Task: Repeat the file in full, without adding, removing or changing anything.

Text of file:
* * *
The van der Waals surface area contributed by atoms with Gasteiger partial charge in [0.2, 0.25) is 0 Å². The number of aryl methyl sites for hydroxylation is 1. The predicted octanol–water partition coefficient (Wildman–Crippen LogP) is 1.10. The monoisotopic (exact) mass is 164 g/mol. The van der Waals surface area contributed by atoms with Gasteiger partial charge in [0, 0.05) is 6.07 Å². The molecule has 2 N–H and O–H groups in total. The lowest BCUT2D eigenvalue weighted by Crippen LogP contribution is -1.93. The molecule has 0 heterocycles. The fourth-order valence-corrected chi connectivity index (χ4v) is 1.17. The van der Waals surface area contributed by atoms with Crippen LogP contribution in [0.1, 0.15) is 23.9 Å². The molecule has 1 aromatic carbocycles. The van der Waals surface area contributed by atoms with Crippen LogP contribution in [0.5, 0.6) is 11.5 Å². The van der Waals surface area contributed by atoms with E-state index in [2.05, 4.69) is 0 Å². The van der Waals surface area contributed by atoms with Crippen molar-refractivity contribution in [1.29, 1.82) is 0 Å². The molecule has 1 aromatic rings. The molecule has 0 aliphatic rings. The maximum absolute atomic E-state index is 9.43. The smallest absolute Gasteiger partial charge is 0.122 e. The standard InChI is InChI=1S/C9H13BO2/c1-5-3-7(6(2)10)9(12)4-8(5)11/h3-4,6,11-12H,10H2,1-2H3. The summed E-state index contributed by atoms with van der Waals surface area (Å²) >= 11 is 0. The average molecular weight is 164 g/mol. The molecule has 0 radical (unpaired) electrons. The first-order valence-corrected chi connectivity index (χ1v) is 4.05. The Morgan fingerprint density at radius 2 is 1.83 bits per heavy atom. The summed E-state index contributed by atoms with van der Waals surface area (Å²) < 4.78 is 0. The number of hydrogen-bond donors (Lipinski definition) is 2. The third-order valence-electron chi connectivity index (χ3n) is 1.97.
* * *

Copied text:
The van der Waals surface area contributed by atoms with Gasteiger partial charge in [0.2, 0.25) is 0 Å². The number of aryl methyl sites for hydroxylation is 1. The predicted octanol–water partition coefficient (Wildman–Crippen LogP) is 1.10. The monoisotopic (exact) mass is 164 g/mol. The van der Waals surface area contributed by atoms with Gasteiger partial charge in [0, 0.05) is 6.07 Å². The molecule has 2 N–H and O–H groups in total. The lowest BCUT2D eigenvalue weighted by Crippen LogP contribution is -1.93. The molecule has 0 heterocycles. The fourth-order valence-corrected chi connectivity index (χ4v) is 1.17. The van der Waals surface area contributed by atoms with Crippen LogP contribution in [0.1, 0.15) is 23.9 Å². The molecule has 1 aromatic carbocycles. The van der Waals surface area contributed by atoms with Crippen LogP contribution in [0.5, 0.6) is 11.5 Å². The van der Waals surface area contributed by atoms with E-state index in [2.05, 4.69) is 0 Å². The van der Waals surface area contributed by atoms with Crippen molar-refractivity contribution in [1.29, 1.82) is 0 Å². The molecule has 1 aromatic rings. The molecule has 0 aliphatic rings. The maximum absolute atomic E-state index is 9.43. The smallest absolute Gasteiger partial charge is 0.122 e. The standard InChI is InChI=1S/C9H13BO2/c1-5-3-7(6(2)10)9(12)4-8(5)11/h3-4,6,11-12H,10H2,1-2H3. The summed E-state index contributed by atoms with van der Waals surface area (Å²) >= 11 is 0. The average molecular weight is 164 g/mol. The molecule has 0 radical (unpaired) electrons. The first-order valence-corrected chi connectivity index (χ1v) is 4.05. The Morgan fingerprint density at radius 2 is 1.83 bits per heavy atom. The summed E-state index contributed by atoms with van der Waals surface area (Å²) < 4.78 is 0. The number of hydrogen-bond donors (Lipinski definition) is 2. The third-order valence-electron chi connectivity index (χ3n) is 1.97.